As a small-town girl, enrolling in Columbia University in the City of New York was my first opportunity to live in a huge city, and as a consequence, I am desperately in love with New York. When I decided to study abroad here at Queen Mary in London, rather than being nervous I would miss my family or friends, I was terrified of leaving my beloved city for a few months. London is a magical place, but there are some obvious differences between here and New York City.
In London, everything seems to close at 6pm, except for a few choice activities. This means I don’t have the opportunity to study at Starbucks until midnight anymore. Instead, I’m almost forced to have fun with my friends, going out to a show or to dinner together.
New York City truly is the City That Never Sleeps. On any given midnight, you can walk around and find a grocery store, restaurant, and gym that remains open, ready for however many patrons might walk in that night. In London, I don’t have the luxury of creating a late-night schedule. I’m forced to work out at a reasonable time, eat at a reasonable time, and then relax.
This style is mirrored in the way people travel. In New York, I’m used to rushing everywhere. If you aren’t walking at a pace of at least 6 miles per hour, you’re automatically assumed to be a tourist who doesn’t have anywhere to be. But when I try to pass people on the street in London, I get looks that say, “Where are you going that’s so important?” It’s a little comical, but really it just reminds me to calm down, take my time, and embrace the moment I’m currently living in.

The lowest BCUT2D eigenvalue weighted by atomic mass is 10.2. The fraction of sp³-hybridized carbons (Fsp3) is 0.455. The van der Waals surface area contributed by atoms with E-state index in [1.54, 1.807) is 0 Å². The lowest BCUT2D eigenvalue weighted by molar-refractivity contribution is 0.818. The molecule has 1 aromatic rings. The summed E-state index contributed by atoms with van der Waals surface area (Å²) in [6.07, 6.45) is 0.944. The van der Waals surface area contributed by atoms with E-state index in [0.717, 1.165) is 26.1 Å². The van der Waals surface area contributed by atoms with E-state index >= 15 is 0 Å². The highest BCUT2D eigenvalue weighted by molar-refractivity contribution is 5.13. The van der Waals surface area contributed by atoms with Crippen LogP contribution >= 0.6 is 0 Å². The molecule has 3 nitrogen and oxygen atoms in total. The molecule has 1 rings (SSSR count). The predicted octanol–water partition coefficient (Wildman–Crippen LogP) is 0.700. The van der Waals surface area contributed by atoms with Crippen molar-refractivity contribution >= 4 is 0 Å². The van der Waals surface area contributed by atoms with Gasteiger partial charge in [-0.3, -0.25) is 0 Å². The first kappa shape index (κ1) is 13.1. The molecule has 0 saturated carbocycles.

On one of my first days here, I had just finished pouring hot water into my cup of tea when I noticed my flatmate staring at me, eyebrow raised, confused. Had I done something wrong?
“You drink tea?” She asked. I realized that the stereotype of Americans was exactly like what I’d been missing from New York: supercharged, coffee-addicted, task-oriented speed demons.
Laughing, I confirmed that I did indeed drink tea. Anyway, if I hadn’t before, I probably had to start. After all, I was living in London now.